The idea that one can most truly “be oneself” when one’s identity is completely hidden sounds contradictory. But consider the popularity of Post Secret (a longstanding project involving anonymous confessions) or the Confession Bear meme, popular on Reddit. Like those precedents, Whisper and Secret serve as a forum for expression explicitly disconnected from “real” identity. And it seems designed to create vaguely 4chan-like interaction and riffing among its faceless users.
It’s not just about secrets, but about a particular variety of creativity and fun that might be too risky to engage in publicly.
Like Snapchat, Whisper is said to have a young user base, and that makes sense — youth is a time of exploring identity, not just projecting it. But I suspect there’s a growing appeal to private venues simply because even the non-youthful among us have gotten burned out on living in public: Calibrating every casual online remark against its potential gaffe factor gets tiresome.
That exhaustion has been compounded by a drastic overemphasis on extroverted behaviors in tech innovation. The assumption that we all want to “share” every song we listen to, article we read and brunch we’re about to scarf has much more to do with venture capitalists obsessed with measurable “scalability” than it does with how human beings exist in the world. Private meaning is hard to capture in numbers, but it matters.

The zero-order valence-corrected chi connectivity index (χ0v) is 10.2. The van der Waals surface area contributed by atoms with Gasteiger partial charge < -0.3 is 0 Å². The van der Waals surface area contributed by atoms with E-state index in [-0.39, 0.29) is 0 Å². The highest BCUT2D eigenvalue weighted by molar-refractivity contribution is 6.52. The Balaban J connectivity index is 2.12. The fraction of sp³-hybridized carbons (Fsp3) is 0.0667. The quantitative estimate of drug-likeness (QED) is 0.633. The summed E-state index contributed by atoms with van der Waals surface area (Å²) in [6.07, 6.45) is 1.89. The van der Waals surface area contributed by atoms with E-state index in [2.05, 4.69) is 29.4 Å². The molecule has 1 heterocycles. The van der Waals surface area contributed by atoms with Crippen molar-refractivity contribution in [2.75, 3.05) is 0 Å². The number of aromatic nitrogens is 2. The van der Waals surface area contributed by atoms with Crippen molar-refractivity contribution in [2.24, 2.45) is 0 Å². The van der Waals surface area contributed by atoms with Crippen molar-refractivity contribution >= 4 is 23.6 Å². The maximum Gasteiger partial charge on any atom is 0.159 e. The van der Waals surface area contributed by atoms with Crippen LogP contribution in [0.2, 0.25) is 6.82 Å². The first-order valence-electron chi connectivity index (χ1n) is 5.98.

In fact, the final reason I’d suggest for the new privacy chic is that Zuckerberg’s earlier theory of life and identity was simply naïve. Having differing personal personas in different contexts doesn’t suggest “a lack of integrity.” It suggests humanity. Ditto his earlier musings about privacy fading as a “social norm,” and Eric Schmidt’s famous dismissal of concerns about Google’s data harvesting: “If you have something that you don’t want anyone to know, maybe you shouldn’t be doing it in the first place.”
In the post-Snowden era, this indifference to privacy sounds like the wishful thinking of tech titans with a stake in a transparent future. But the comments really reflect a failure to understand what makes a person a person.
It’s one thing to accept the intellectual notion that, given enough data, algorithms can know us so completely that they not only serve but also anticipate our every need. It’s something else to find that scenario desirable. In real life, most of us would prefer to believe that we contain multitudes that transcend predictability.
At the very least, I think we’d all prefer to have spaces to say and do things that don’t figure into our public identity forever after. One useful articulation of that desire comes from, of all people, Google co-founder Larry Page. In the course of complaining about the hassles of government regulation, he once mused that perhaps “we should set aside some small part of the world — you know, like going to Burning Man … that’s an environment where people try out different things,” in a context outside the consequences of traditional norms. “I think as technologists we should have some safe places,” Page continued, “where we can try out some new things.”
Very insightful, Larry. I’d say non-“technologists” need the exact same thing.